LOS ANGELES - Striking Hollywood writers say they won't be picketing the Golden Globe Awards because organizers of Sunday's event changed it from an exclusive NBC broadcast to an event open to all media.
The Writers Guild of America says in a brief statement that it has given the Hollywood Foreign Press Association its assurance that writers will not protest outside the news conference where winners will be announced.
The foreign press association had earlier announced the expanded media access.
It marks a reversal of NBC's intent to cover the strike-affected event exclusively for television.
The announcements come after behind-the-scenes wrangling between the association and NBC over the format of the unusual broadcast.
The event is being scaled down from the traditionally glitzy ceremony since actors have refused to cross the threatened picket lines of striking Hollywood writers.
NBC initially said the Golden Globes would be an exclusive program for the network, which was treating it as a news event in which no money would change hands between NBC and the press association.
Along with losing out on its reported $5 million to $6 million licence for the full-blown ceremony, the association also saw NBC shut out other TV outlets and give NBC Universal's "Access Hollywood" anchors Nancy O'Dell and Billy Bush starring roles in the announcement.
NBC did not immediately respond to e-mail or phone requests for comment late Friday.
By moving the awards announcement to the news division, where workers are not part of the Writers Guild of America dispute, the network also was hoping to keep away guild pickets.
The guild said it did not have immediate comment on the revised announcement plans Friday.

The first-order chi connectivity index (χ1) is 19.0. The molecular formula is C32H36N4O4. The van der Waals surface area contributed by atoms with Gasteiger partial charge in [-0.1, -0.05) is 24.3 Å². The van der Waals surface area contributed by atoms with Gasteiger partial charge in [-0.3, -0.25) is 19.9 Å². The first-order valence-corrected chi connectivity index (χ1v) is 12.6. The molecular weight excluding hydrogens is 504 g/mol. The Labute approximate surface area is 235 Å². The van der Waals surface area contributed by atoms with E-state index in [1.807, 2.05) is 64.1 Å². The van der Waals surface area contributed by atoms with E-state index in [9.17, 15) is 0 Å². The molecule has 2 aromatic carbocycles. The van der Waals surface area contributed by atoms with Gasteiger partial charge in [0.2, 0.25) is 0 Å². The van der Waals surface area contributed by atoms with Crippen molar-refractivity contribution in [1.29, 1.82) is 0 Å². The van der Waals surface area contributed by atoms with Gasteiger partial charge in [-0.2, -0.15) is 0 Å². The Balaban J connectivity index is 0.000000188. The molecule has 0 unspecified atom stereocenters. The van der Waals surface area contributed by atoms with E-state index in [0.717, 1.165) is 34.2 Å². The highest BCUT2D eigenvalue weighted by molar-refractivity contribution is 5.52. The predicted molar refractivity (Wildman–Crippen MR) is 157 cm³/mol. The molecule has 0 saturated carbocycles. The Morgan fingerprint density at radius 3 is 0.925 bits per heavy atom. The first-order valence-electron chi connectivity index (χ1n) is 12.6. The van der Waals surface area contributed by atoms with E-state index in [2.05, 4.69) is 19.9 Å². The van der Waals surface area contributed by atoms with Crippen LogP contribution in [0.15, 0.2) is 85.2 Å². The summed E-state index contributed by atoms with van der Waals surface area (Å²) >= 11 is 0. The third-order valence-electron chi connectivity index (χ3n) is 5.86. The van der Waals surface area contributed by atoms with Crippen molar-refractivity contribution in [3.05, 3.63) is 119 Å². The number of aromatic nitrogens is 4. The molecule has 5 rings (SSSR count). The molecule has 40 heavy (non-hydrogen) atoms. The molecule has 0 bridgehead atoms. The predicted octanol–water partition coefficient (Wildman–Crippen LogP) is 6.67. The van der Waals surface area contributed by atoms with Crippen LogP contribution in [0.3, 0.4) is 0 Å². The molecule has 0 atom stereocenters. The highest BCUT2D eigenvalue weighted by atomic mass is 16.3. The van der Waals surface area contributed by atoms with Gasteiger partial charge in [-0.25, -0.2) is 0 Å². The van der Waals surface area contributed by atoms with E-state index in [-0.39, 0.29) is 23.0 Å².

The collapse of the Globes ceremony is an ominous sign for the Academy Awards, which are scheduled to air Feb. 24 on ABC. The writers guild refused to grant waivers for its members to work on the Oscars or the Globes.
Globes organizers were faced with the lack of star power after the Screen Actors Guild said it had encouraged its members to skip the show in support of the two-month walkout by the writers union.
That led NBC and the Hollywood Foreign Press Association to devise the news conference approach for the Globes broadcast that had been intended to showcase the likes of nominees Angelina Jolie and Denzel Washington.
There were also announced plans for other Globe-related shows, including a "Dateline NBC" program with clips and interviews with nominees, and a show covering Globe parties.
Besides Jolie and Washington, this year's nominees include such other A-listers as George Clooney, Tom Hanks, Daniel Day-Lewis, Keira Knightley, Cate Blanchett and Johnny Depp.
NBC received some criticism for the way it shifted responsibility for the Golden Globes to its news division, with some wondering whether the entertainment division was driving what should be independent news coverage.
"It's just more ammunition for those who say true journalism no longer exists in these organizations, that they have become lapdogs in some way," said Deborah Potter, a former CBS correspondent who runs the Newslab think tank.
But a former NBC News producer said the Globes are a legitimate news event that NBC and others would cover anyway.
"I don't think that it's unusual," said Joseph Angotti, who now teaches journalism at Monmouth College. "It's tricky, there's no question about it. But I don't think it's a journalism problem for NBC."
Potter said she understands how some in NBC's news division have to weigh the journalistic issues versus the economic ones.
"You have to weigh embarrassment versus money," she said. "In this current economy, embarrassment may not win."